Property prices in London have fallen for the first time since 2009, as rising inflation after last year's Brexit vote hits Britons' purchasing power, according to an index published Friday.
Average home prices in the capital slid 0.6 percent in the third quarter or July-September period compared with a year earlier, home-loans provider Nationwide reported in its latest survey.
That was the first year-on-year decline in the index for London since the third quarter of 2009.
Nationally, Nationwide said house prices rose 2.0 percent year-on-year in September, slowing slightly from a rise of 2.1 percent in August and the weakest increase since June 2013.
A Reuters poll of economists had pointed to annual growth of 1.9 percent for house prices across Britain.
Nationwide said pressure on household incomes, caused by rising inflation and slow wage growth, was cancelling out some of the support for the market from rock-bottom interest rates.
"Low mortgage rates and healthy rates of employment growth are providing some support for demand, but this is being partly offset by pressure on household incomes, which appear to be weighing on confidence," the lender said in a statement.
The average price of a home in London was almost £472,000 (535,000 euros, $632,000) in the third quarter, more than double the national average of £211,000, according to Nationwide.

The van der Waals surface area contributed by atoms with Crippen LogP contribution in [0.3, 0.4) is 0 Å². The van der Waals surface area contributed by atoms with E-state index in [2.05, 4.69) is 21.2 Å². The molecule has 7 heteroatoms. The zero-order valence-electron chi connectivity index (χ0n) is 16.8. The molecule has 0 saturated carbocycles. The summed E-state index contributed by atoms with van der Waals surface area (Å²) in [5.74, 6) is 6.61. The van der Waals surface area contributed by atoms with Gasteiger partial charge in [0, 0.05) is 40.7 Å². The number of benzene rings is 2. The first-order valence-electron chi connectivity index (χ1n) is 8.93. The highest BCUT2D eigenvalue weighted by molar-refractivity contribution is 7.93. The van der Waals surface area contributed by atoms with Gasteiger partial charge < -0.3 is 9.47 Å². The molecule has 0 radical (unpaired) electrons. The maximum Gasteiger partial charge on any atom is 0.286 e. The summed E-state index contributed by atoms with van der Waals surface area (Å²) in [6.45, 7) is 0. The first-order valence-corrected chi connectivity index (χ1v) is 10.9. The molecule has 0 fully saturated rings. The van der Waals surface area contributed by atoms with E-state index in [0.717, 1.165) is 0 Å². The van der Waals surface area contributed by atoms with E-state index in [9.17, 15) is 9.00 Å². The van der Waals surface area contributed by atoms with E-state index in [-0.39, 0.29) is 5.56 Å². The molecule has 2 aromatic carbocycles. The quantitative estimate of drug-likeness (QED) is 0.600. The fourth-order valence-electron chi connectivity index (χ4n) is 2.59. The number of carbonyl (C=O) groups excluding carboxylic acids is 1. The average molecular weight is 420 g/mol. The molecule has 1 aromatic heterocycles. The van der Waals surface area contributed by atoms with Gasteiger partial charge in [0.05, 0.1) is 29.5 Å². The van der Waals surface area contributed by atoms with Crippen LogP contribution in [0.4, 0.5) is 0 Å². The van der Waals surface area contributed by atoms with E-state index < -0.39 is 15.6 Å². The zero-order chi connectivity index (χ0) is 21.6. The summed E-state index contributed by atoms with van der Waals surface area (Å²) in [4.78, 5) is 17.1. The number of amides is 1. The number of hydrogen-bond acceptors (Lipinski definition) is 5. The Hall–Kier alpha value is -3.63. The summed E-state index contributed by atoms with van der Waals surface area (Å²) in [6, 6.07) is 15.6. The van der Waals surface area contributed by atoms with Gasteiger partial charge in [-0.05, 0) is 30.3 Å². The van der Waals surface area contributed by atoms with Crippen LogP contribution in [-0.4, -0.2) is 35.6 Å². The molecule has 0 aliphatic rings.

British households' purchasing power has taken a hit because of the rising cost of imports after last year's referendum vote to leave the European Union, which pushed down the value of the pound.
British salaries fell by 0.4 percent between May and July compared to the same period a year earlier when adjusted for inflation, recent official data showed.
Britain's property market could also suffer if the Bank of England were to raise its main rate from a record-low of 0.25 percent, which would push up the cost of mortgages.
The Bank of England is widely expected to raise rates soon, possibly as soon as Nov. 2 at the end of its next policy meeting. But Nationwide said a modest rise by the BoE would probably have only a small impact.
"This is partly because the proportion of borrowers directly impacted will be smaller than in the past. In recent years the vast majority of new mortgages have been extended on fixed interest rates," Nationwide Chief Economist Robert Gardner said.
British house prices were rising by more than 5 percent a year at the time of last year's referendum decision by voters to leave the European Union, according to Nationwide's index, almost three times the current pace of growth.